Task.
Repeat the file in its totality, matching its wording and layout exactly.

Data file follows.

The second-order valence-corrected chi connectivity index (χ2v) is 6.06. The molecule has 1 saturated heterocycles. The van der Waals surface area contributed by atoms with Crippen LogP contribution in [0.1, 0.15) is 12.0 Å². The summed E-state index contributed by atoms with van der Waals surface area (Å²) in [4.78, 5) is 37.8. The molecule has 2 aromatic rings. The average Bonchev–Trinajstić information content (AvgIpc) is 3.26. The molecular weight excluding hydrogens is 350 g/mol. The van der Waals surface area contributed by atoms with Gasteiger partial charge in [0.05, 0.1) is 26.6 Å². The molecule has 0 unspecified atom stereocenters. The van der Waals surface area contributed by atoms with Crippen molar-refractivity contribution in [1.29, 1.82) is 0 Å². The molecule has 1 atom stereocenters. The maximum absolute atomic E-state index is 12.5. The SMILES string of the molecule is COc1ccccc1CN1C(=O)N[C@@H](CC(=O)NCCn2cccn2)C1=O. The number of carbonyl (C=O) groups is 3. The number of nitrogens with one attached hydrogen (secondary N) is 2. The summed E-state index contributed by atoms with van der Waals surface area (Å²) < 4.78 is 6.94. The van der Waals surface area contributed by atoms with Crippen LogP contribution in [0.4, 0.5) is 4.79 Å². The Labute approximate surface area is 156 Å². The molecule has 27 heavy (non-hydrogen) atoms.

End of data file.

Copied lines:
The second-order valence-corrected chi connectivity index (χ2v) is 6.06. The molecule has 1 saturated heterocycles. The van der Waals surface area contributed by atoms with Crippen LogP contribution in [0.1, 0.15) is 12.0 Å². The summed E-state index contributed by atoms with van der Waals surface area (Å²) in [4.78, 5) is 37.8. The molecule has 2 aromatic rings. The average Bonchev–Trinajstić information content (AvgIpc) is 3.26. The molecular weight excluding hydrogens is 350 g/mol. The van der Waals surface area contributed by atoms with Gasteiger partial charge in [0.05, 0.1) is 26.6 Å². The molecule has 0 unspecified atom stereocenters. The van der Waals surface area contributed by atoms with Crippen molar-refractivity contribution in [1.29, 1.82) is 0 Å². The molecule has 1 atom stereocenters. The maximum absolute atomic E-state index is 12.5. The SMILES string of the molecule is COc1ccccc1CN1C(=O)N[C@@H](CC(=O)NCCn2cccn2)C1=O. The number of carbonyl (C=O) groups is 3. The number of nitrogens with one attached hydrogen (secondary N) is 2. The summed E-state index contributed by atoms with van der Waals surface area (Å²) < 4.78 is 6.94. The van der Waals surface area contributed by atoms with Crippen LogP contribution in [0.4, 0.5) is 4.79 Å². The Labute approximate surface area is 156 Å². The molecule has 27 heavy (non-hydrogen) atoms.